Oh, Not That Kind!

In the last post I told you about approaching the young students who did not speak English. Yes, that was a bit of a setback. But I was determined to find somebody I could talk to about their backpack. It was more difficult than I anticipated to find any participants, let alone willing participants.

I started just walking aimlessly around the Washington University campus. I figured that if I stayed there long enough there would be somebody who was carrying a backpack. I did not care who they were.

Now it seems that every time I saw somebody with a backpack they were on the opposite side of this large green expanse that is at the center of this part of the Washington University campus. A young man could be seen coming out of a building and it appeared that he was wearing a backpack. I started toward him. Fortunately for me he was at least walking in my direction.

When he got close enough, the first thing I noticed was that he was Asian. Great, I thought! Is this going to be another person separated by a language barrier? I handed him my placard explaining what I was doing. It asked him if he would talk to me. He read it, looked at me and said in good old American English, “Sure.”

Okay, now  was getting somewhere.

Or was I? This project started because I suspected that there were people carrying some interesting things in their backpacks. This was not one of them. We stood and talked for a minute or two. His backpack was as simple as one gets. In it he had a computer and charging cord. That was it. No pens, no pencils, no papers, no books. One computer. One charging cord. Let me tell you it is hard to make much of a conversation over that.

I quizzed him a bit. He assured me that he does not carry food or any other miscellaneous items in his backpack, It is for his computer and charging cord. Okay, I get it. We discussed backpacks. He had used one ever since he started school, grade school. He felt that the backpack was a cultural thing with students and that when he graduated he would stop using a backpack and switch to something more traditional like a briefcase.

I thanked him and moved on.

My next encounter took place in the Olin Library. I wandered in looking for anyone with a backpack and found a woman from India. She was a doctor. She was also very pleasant about being approached by a stranger. I think the placard I had made really helps break the ice. It gives a sense of legitimacy to the project and lets a stranger feel a bit more at ease.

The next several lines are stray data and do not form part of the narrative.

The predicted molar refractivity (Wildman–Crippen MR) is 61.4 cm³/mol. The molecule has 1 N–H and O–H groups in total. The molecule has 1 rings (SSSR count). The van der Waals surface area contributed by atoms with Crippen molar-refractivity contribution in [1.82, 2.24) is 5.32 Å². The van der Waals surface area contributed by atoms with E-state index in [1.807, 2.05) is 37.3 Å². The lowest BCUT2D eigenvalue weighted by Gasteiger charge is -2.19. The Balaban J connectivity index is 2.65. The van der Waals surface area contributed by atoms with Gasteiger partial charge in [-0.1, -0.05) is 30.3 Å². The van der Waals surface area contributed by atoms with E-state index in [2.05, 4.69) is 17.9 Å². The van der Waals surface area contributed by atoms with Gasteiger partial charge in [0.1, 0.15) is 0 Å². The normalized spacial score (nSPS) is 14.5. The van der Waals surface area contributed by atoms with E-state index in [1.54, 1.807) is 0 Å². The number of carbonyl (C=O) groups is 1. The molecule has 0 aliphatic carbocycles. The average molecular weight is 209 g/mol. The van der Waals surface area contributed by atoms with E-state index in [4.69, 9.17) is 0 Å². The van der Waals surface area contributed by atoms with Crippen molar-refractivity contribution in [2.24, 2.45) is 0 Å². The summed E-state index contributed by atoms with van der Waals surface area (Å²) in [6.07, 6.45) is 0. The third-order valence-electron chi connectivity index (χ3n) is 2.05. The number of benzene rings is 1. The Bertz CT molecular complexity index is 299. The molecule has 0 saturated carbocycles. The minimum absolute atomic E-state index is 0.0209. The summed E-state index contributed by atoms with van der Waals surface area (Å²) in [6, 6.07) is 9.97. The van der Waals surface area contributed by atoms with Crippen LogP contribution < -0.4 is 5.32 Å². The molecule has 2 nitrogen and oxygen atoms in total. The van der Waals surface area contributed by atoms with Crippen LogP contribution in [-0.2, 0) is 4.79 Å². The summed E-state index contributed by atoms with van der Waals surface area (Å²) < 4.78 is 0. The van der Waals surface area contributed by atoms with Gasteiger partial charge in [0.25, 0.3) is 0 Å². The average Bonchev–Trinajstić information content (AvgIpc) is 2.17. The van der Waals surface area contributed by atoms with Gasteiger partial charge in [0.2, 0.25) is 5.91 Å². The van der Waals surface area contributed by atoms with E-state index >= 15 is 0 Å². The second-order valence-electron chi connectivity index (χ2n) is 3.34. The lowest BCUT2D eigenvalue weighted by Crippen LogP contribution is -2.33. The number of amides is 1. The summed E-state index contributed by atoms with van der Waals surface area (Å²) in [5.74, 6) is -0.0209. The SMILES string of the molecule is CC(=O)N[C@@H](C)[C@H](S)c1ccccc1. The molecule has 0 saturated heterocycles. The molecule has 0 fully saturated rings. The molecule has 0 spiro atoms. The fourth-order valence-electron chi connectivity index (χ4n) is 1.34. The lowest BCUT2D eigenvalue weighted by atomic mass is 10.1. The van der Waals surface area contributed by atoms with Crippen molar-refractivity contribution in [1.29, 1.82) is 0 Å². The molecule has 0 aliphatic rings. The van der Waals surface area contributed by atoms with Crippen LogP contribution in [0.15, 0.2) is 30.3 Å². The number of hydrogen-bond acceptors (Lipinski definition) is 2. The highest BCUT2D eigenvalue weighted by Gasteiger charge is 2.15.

Sadly, her backpack was no more interesting than the last one; computer, charging cord, small notepad. Well it was some progress. Our conversation and her experience really added nothing to the overall project. She liked using  a backpack. She did not see any need to use anything else. It served her needs. It was totally utilitarian and that was that. Doctors! I thanked her and moved on.

As I headed back across campus I encountered a tall young man carrying a backpack. I stopped him, handed him my placard and waited. He, too, was clearly of Asian descent. He was strikingly handsome. He was also very willing to talk. His name was Alan

Alan was in town for the graduation of a good friend. He is a Washington University graduate and now lives in Baltimore where he works for the government on various projects using his computer skills.

So, what was in his backpack? Of course there was a computer and charging cord. Is there a pattern developing here? He also had his wardrobe for the trip. He said that he used the backpack as luggage for this trip. He could avoid having to check any luggage for his flight.

Now he did have a pretty good sized backpack. It had not only the computer, charging cord, and clothes. It contained the usual toiletries one would expect for a weekend stay out of town. But nothing else. Once again, no surprises, nothing intriguing.

This was not working out the way I had anticipated. I though for sure somebody would at least have some odd thing tucked away. hat was that first guy I encountered hiding from me? Was there something interesting in his bag or was he just a very private person?

At least I was on my way. I had my first three encounters. I am committed to approaching at least 100 people before I come to any conclusions about backpacks and those who carry them.

I would appreciate any comments you have.

What’s in your backpack?